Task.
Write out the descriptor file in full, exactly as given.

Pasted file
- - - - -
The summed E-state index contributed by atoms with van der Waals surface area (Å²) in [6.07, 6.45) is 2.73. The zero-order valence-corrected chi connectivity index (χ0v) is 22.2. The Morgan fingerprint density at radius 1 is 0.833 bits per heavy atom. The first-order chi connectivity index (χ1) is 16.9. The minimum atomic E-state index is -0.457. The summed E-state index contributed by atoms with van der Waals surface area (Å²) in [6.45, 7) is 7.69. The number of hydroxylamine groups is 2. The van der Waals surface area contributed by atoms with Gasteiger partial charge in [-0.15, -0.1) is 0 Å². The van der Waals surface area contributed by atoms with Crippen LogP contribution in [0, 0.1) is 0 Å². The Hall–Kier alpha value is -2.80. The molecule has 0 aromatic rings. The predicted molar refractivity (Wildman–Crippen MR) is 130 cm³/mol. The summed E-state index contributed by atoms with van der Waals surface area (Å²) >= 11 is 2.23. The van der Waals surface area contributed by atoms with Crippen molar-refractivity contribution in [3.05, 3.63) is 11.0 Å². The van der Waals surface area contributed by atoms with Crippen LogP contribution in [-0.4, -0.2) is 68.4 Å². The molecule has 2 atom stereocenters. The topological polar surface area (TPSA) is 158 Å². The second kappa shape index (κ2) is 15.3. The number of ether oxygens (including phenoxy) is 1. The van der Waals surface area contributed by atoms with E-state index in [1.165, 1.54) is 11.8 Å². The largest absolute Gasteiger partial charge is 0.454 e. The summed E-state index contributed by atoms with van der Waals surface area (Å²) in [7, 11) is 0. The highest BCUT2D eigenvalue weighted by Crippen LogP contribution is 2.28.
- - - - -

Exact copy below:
The summed E-state index contributed by atoms with van der Waals surface area (Å²) in [6.07, 6.45) is 2.73. The zero-order valence-corrected chi connectivity index (χ0v) is 22.2. The Morgan fingerprint density at radius 1 is 0.833 bits per heavy atom. The first-order chi connectivity index (χ1) is 16.9. The minimum atomic E-state index is -0.457. The summed E-state index contributed by atoms with van der Waals surface area (Å²) in [6.45, 7) is 7.69. The number of hydroxylamine groups is 2. The van der Waals surface area contributed by atoms with Gasteiger partial charge in [-0.15, -0.1) is 0 Å². The van der Waals surface area contributed by atoms with Crippen LogP contribution in [0, 0.1) is 0 Å². The Hall–Kier alpha value is -2.80. The molecule has 0 aromatic rings. The predicted molar refractivity (Wildman–Crippen MR) is 130 cm³/mol. The summed E-state index contributed by atoms with van der Waals surface area (Å²) >= 11 is 2.23. The van der Waals surface area contributed by atoms with Crippen molar-refractivity contribution in [3.05, 3.63) is 11.0 Å². The van der Waals surface area contributed by atoms with Crippen LogP contribution in [-0.4, -0.2) is 68.4 Å². The molecule has 2 atom stereocenters. The topological polar surface area (TPSA) is 158 Å². The second kappa shape index (κ2) is 15.3. The number of ether oxygens (including phenoxy) is 1. The van der Waals surface area contributed by atoms with E-state index in [1.165, 1.54) is 11.8 Å². The largest absolute Gasteiger partial charge is 0.454 e. The summed E-state index contributed by atoms with van der Waals surface area (Å²) in [7, 11) is 0. The highest BCUT2D eigenvalue weighted by Crippen LogP contribution is 2.28.